Anger is a normal and useful emotion. It can tell children that things are not fair or right. But watch out for children's behaviour becoming out of control or aggressive because of anger.
Don’t be afraid to explore the causes of angry emotions.
Helping your child learn to deal with anger healthily has many benefits. In the short term it stops anger from causing your child and your family distress. In the longer term, it helps them learn to solve problems and cope with emotions.
Don’t judge children for their anger
Team up with your child to help them deal with their anger. This way, you let your child know that the anger is the problem, not them.
With younger children this can be fun and creative. Give anger a name and try drawing it. For example, anger can be a volcano that eventually explodes.
How you respond to anger can influence how your child responds to anger. Making it something you do together can help you both.
Identify the early warning signs
Work together to try to find out what triggers the anger. You'll learn to recognise the early warning signs that anger is starting to rise.
Talk together about strategies you and your child can use against anger. You could encourage your child to count to 10 or walk away from the situation.
When you see the early warning signs, give your child a gentle reminder that anger may be trying to sneak up. This gives them the chance to try their strategies.
Have a specific goal
Have an agreed goal to work towards, with a way of recognising what you’re achieving together. You could have a star chart on the wall and reward your child with stickers for keeping anger away for a whole hour, then gradually move to half a day, then a day and so on.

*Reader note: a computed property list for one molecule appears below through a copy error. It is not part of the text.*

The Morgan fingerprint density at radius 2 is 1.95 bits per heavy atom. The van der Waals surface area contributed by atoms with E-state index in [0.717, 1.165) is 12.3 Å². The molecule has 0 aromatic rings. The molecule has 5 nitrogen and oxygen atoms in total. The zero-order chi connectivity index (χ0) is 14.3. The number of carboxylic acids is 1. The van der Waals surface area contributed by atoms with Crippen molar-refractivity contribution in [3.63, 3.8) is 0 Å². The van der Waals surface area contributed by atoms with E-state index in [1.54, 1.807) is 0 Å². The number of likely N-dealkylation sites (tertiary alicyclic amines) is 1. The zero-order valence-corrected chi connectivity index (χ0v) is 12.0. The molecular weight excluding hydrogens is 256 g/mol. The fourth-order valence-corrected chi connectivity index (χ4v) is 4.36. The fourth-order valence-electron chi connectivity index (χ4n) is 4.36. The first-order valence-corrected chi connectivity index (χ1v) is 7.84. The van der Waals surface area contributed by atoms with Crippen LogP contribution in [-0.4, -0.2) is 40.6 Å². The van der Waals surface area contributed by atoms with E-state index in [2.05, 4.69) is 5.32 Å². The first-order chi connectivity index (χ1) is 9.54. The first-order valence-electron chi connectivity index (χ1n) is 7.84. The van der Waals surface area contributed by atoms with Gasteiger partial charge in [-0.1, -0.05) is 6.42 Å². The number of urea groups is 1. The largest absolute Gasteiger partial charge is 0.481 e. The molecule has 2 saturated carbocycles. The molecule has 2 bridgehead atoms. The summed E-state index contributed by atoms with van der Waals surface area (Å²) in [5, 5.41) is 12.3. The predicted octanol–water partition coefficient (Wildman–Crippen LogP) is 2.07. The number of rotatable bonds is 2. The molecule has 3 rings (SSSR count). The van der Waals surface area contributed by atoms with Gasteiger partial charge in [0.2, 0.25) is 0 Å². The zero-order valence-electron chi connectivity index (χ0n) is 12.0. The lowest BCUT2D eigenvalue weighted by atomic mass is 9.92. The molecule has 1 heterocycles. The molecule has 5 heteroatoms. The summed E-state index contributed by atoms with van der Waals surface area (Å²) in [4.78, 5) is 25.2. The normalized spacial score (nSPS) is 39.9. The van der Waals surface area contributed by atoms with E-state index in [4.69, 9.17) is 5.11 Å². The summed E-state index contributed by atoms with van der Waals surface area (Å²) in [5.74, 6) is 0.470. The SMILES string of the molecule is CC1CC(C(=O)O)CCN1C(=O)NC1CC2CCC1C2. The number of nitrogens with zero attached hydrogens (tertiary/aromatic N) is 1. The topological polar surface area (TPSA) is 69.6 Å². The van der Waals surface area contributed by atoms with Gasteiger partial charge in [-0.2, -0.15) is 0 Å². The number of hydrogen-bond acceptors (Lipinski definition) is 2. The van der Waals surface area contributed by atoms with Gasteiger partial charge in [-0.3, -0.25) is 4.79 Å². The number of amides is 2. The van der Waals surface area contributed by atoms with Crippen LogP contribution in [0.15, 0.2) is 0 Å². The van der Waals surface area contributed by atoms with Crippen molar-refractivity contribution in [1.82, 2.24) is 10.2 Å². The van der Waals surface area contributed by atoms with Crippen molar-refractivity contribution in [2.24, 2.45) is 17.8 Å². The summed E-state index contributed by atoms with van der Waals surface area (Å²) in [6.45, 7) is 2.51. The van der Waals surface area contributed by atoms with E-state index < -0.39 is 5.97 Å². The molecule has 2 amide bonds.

Praise your child
Positive feedback is important. Praise your child’s efforts and your own efforts, no matter how small. This will build your child’s confidence in the battle against anger. It will also help them feel that you're both learning together.
The more time you spend on praising their efforts, the less time there is for punishment for failing.
How to recognise anger in children
Changes in your child’s thoughts and feelings will lead to changes in their body language and their behaviour. These could include:
- clenched fists
- tightness or tenseness in their body
- verbal outbursts
- a particular facial expression
- hitting out
When anger takes over, it can come in different forms, from a verbal outburst to being physically aggressive and causing damage to furniture.
Anger can sometimes make children act in a way that's harmful to themselves or others. For example, punching walls or hitting out. Try to make the surrounding environment as safe as possible if this happens.
If you’re concerned that anger is taking over your child and your family, don’t hesitate to talk to a GP, health visitor, school nurse or psychologist.